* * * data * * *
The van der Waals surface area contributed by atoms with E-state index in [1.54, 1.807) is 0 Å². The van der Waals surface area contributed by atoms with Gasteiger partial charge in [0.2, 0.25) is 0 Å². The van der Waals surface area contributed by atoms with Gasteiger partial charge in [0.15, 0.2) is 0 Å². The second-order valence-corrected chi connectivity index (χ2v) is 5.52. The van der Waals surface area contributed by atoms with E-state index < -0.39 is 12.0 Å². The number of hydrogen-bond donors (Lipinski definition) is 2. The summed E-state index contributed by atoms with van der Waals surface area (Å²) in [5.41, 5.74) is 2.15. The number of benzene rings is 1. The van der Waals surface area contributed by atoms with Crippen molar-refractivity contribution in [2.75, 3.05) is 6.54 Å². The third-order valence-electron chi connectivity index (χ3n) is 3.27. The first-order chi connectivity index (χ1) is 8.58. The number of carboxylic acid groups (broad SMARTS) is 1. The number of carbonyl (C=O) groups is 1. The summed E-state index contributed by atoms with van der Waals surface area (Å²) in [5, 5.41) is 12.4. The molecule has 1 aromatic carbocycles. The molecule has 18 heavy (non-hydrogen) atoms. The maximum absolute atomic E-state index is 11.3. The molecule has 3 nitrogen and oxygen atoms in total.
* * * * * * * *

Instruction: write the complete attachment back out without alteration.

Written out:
The van der Waals surface area contributed by atoms with E-state index in [1.54, 1.807) is 0 Å². The van der Waals surface area contributed by atoms with Gasteiger partial charge in [0.2, 0.25) is 0 Å². The van der Waals surface area contributed by atoms with Gasteiger partial charge in [0.15, 0.2) is 0 Å². The second-order valence-corrected chi connectivity index (χ2v) is 5.52. The van der Waals surface area contributed by atoms with E-state index < -0.39 is 12.0 Å². The number of hydrogen-bond donors (Lipinski definition) is 2. The summed E-state index contributed by atoms with van der Waals surface area (Å²) in [5.41, 5.74) is 2.15. The number of benzene rings is 1. The van der Waals surface area contributed by atoms with Crippen molar-refractivity contribution in [2.75, 3.05) is 6.54 Å². The third-order valence-electron chi connectivity index (χ3n) is 3.27. The first-order chi connectivity index (χ1) is 8.58. The number of carboxylic acid groups (broad SMARTS) is 1. The number of carbonyl (C=O) groups is 1. The summed E-state index contributed by atoms with van der Waals surface area (Å²) in [5, 5.41) is 12.4. The molecule has 1 aromatic carbocycles. The molecule has 18 heavy (non-hydrogen) atoms. The maximum absolute atomic E-state index is 11.3. The molecule has 3 nitrogen and oxygen atoms in total.